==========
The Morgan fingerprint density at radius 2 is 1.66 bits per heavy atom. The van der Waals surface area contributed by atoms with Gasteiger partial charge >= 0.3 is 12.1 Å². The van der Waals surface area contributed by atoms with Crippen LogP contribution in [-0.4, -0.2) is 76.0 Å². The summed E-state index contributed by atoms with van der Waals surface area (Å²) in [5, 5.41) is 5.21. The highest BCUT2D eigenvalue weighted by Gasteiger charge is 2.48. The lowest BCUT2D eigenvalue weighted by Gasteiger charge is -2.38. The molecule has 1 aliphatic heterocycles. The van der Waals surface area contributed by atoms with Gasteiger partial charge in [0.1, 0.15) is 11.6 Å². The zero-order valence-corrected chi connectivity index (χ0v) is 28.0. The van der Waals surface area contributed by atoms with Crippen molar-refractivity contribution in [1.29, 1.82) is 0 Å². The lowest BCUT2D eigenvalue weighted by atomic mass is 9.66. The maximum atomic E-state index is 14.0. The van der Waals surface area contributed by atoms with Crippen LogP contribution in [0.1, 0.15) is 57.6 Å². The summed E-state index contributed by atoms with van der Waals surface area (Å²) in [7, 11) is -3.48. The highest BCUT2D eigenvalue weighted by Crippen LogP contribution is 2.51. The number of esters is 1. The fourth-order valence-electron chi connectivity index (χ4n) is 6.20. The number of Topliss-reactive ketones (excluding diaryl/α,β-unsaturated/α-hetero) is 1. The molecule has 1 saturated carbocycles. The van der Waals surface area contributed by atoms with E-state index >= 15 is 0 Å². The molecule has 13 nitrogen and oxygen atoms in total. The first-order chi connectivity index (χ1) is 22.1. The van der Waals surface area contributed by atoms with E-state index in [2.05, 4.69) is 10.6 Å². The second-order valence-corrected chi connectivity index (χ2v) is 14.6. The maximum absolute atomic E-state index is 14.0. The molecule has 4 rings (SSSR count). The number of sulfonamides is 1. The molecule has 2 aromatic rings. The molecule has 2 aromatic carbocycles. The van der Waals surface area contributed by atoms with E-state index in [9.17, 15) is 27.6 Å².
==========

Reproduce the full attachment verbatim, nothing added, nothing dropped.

The Morgan fingerprint density at radius 2 is 1.66 bits per heavy atom. The van der Waals surface area contributed by atoms with Gasteiger partial charge >= 0.3 is 12.1 Å². The van der Waals surface area contributed by atoms with Crippen LogP contribution in [-0.4, -0.2) is 76.0 Å². The summed E-state index contributed by atoms with van der Waals surface area (Å²) in [5, 5.41) is 5.21. The highest BCUT2D eigenvalue weighted by Gasteiger charge is 2.48. The lowest BCUT2D eigenvalue weighted by Gasteiger charge is -2.38. The molecule has 1 aliphatic heterocycles. The van der Waals surface area contributed by atoms with Gasteiger partial charge in [0.1, 0.15) is 11.6 Å². The zero-order valence-corrected chi connectivity index (χ0v) is 28.0. The van der Waals surface area contributed by atoms with Crippen molar-refractivity contribution in [1.29, 1.82) is 0 Å². The lowest BCUT2D eigenvalue weighted by atomic mass is 9.66. The maximum atomic E-state index is 14.0. The van der Waals surface area contributed by atoms with Crippen LogP contribution in [0.1, 0.15) is 57.6 Å². The summed E-state index contributed by atoms with van der Waals surface area (Å²) in [7, 11) is -3.48. The highest BCUT2D eigenvalue weighted by Crippen LogP contribution is 2.51. The number of esters is 1. The fourth-order valence-electron chi connectivity index (χ4n) is 6.20. The number of Topliss-reactive ketones (excluding diaryl/α,β-unsaturated/α-hetero) is 1. The molecule has 1 saturated carbocycles. The van der Waals surface area contributed by atoms with E-state index >= 15 is 0 Å². The molecule has 13 nitrogen and oxygen atoms in total. The first-order chi connectivity index (χ1) is 22.1. The van der Waals surface area contributed by atoms with E-state index in [2.05, 4.69) is 10.6 Å². The second-order valence-corrected chi connectivity index (χ2v) is 14.6. The maximum absolute atomic E-state index is 14.0. The molecule has 4 rings (SSSR count). The number of sulfonamides is 1. The molecule has 2 aromatic rings. The molecule has 2 aromatic carbocycles. The van der Waals surface area contributed by atoms with E-state index in [9.17, 15) is 27.6 Å².